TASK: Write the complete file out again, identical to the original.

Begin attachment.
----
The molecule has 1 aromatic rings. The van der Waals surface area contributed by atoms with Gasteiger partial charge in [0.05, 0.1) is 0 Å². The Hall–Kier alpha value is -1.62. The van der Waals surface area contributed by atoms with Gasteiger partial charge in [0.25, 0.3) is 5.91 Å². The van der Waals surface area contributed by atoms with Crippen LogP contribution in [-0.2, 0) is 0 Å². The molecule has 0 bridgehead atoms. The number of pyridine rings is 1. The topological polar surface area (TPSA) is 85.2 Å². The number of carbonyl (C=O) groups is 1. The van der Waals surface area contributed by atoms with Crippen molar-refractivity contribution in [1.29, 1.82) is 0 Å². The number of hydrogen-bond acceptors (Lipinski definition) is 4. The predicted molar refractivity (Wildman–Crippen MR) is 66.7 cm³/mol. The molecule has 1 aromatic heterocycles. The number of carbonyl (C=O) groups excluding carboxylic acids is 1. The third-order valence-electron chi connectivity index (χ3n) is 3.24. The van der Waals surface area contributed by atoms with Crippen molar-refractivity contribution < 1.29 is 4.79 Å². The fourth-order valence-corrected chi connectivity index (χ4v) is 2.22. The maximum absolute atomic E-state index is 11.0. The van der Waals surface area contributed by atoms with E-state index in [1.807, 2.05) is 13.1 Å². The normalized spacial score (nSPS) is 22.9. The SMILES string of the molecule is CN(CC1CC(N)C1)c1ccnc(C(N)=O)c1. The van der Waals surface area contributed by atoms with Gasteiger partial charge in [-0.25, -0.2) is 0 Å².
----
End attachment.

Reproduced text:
The molecule has 1 aromatic rings. The van der Waals surface area contributed by atoms with Gasteiger partial charge in [0.05, 0.1) is 0 Å². The Hall–Kier alpha value is -1.62. The van der Waals surface area contributed by atoms with Gasteiger partial charge in [0.25, 0.3) is 5.91 Å². The van der Waals surface area contributed by atoms with Crippen LogP contribution in [-0.2, 0) is 0 Å². The molecule has 0 bridgehead atoms. The number of pyridine rings is 1. The topological polar surface area (TPSA) is 85.2 Å². The number of carbonyl (C=O) groups is 1. The van der Waals surface area contributed by atoms with Crippen molar-refractivity contribution in [1.29, 1.82) is 0 Å². The number of hydrogen-bond acceptors (Lipinski definition) is 4. The predicted molar refractivity (Wildman–Crippen MR) is 66.7 cm³/mol. The molecule has 1 aromatic heterocycles. The number of carbonyl (C=O) groups excluding carboxylic acids is 1. The third-order valence-electron chi connectivity index (χ3n) is 3.24. The van der Waals surface area contributed by atoms with Crippen molar-refractivity contribution < 1.29 is 4.79 Å². The fourth-order valence-corrected chi connectivity index (χ4v) is 2.22. The maximum absolute atomic E-state index is 11.0. The van der Waals surface area contributed by atoms with E-state index in [1.807, 2.05) is 13.1 Å². The normalized spacial score (nSPS) is 22.9. The SMILES string of the molecule is CN(CC1CC(N)C1)c1ccnc(C(N)=O)c1. The van der Waals surface area contributed by atoms with Gasteiger partial charge in [-0.25, -0.2) is 0 Å².